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Lansford council agrees to proceed with Jones Street sewer project

Published July 15. 2010 05:00PM

Lansford Borough Council says it might save over $35,000 by having borough employees do some of the work on a sewer line replacement project on Jones Street.

The council last night agreed to have the line replaced on Jones Street with contracted costs being $25,231.

Had the entire project be bid to a contractor, the cost of the work could have been as much as $61,830.

It was stressed that the figure of $25,231 doesn't include the salaries of the borough employees.

Two firms had submitted bids for the work. Peter J. Radocha of Coaldale had submitted the $61,830 bid while another firm's bid was $6,500 higher.

Council president Robert Gaughan supplied a calculation of what the project will cost if the borough opts to divide the work among various contractors with the borough employees performing some of the work.

The contracts agreed by the borough were:

Tree removal - Dunn's Tree Service at $1,750 (the highest of three bids was $2,600).

* Site work including manhole installation and site restoration - Peter J. Radocha & Sons, $8,350 (the highest of two bids was $12,300).

Pipe fittings - Fry's Plastic, $2,886 (only one bid).

A total of 504 feet of pipe - Fry's Plastic, $4,873.60 (the highest of four bids was $5,657.60).

Stone and fill - Hazardous Materials, LLC, $2,000 (the only price received).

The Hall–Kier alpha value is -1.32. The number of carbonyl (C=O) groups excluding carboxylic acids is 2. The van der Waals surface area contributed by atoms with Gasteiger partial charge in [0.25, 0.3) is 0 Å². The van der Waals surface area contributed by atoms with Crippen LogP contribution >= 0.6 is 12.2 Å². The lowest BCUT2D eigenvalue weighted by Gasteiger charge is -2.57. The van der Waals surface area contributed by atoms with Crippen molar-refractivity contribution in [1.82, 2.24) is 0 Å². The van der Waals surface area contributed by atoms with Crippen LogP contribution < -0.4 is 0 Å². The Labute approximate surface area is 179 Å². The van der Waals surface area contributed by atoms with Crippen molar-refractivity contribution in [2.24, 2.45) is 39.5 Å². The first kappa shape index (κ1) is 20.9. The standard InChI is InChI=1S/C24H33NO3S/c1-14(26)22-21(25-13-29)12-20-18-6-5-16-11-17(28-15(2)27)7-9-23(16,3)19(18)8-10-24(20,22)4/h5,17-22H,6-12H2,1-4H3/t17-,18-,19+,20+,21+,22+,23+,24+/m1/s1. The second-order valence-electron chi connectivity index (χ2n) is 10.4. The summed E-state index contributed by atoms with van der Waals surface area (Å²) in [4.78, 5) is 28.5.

Sanitary Manhole - Monarch Precast Concrete, $3,570 (only one price received).

Rental equipment needed - Trenchtech Inc., $1,800 per month (only price received).

Gaughan explained that the project entails replacing a 15-inch sewer line. He said last November a piece of the sewer line collapsed, which demonstrated the need for this project.

The project entails about 600 feet of sewer line. It was noted that the existing line will remain intact until the new line is installed.

Councilman Lenny Kovach abstained from voting on the matter because he is an employee of Radocha's. Four council members favored doing the project, with council member Tommy Vadyak opposed.

In other borough matters:

Kovach was given permission to purchase a new paint sprayer to paint street lines. The sprayer will cost about $3,000.

George Bossick was given approval to use a trap to catch groundhogs which are a nuisance in his yard. He resides on East Front Street. He said after trapping the groundhogs, he will release them in the wild.

Kovach suggested leasing some borough equipment to other municipalities when not being used by the borough. He said only borough workers, though, would operate the equipment.

It was stressed that if such a policy occurs, it will not affect the inter-municipality work agreement the borough has with Summit Hill and Coaldale.

The matter was referred to committee until next month's meeting.

Gaughan said "Red Flag Laws" become effective at the end of this year, meaning utility firms cannot use post cards to send bills. Instead the bills must be in envelopes.

He termed it "an unfunded mandate" by the federal government, adding it could quadruple the cost of mailing utility bills.

• The council tabled action of advertising for bids for the demolition of two buildings - one at 614 E. Patterson St. and the other at 112 E. Patterson St.

• The council agreed to provide two park benches in front of Sharp's News Agency "as long it complies with the borough's sidewalk obstruction ordinance."

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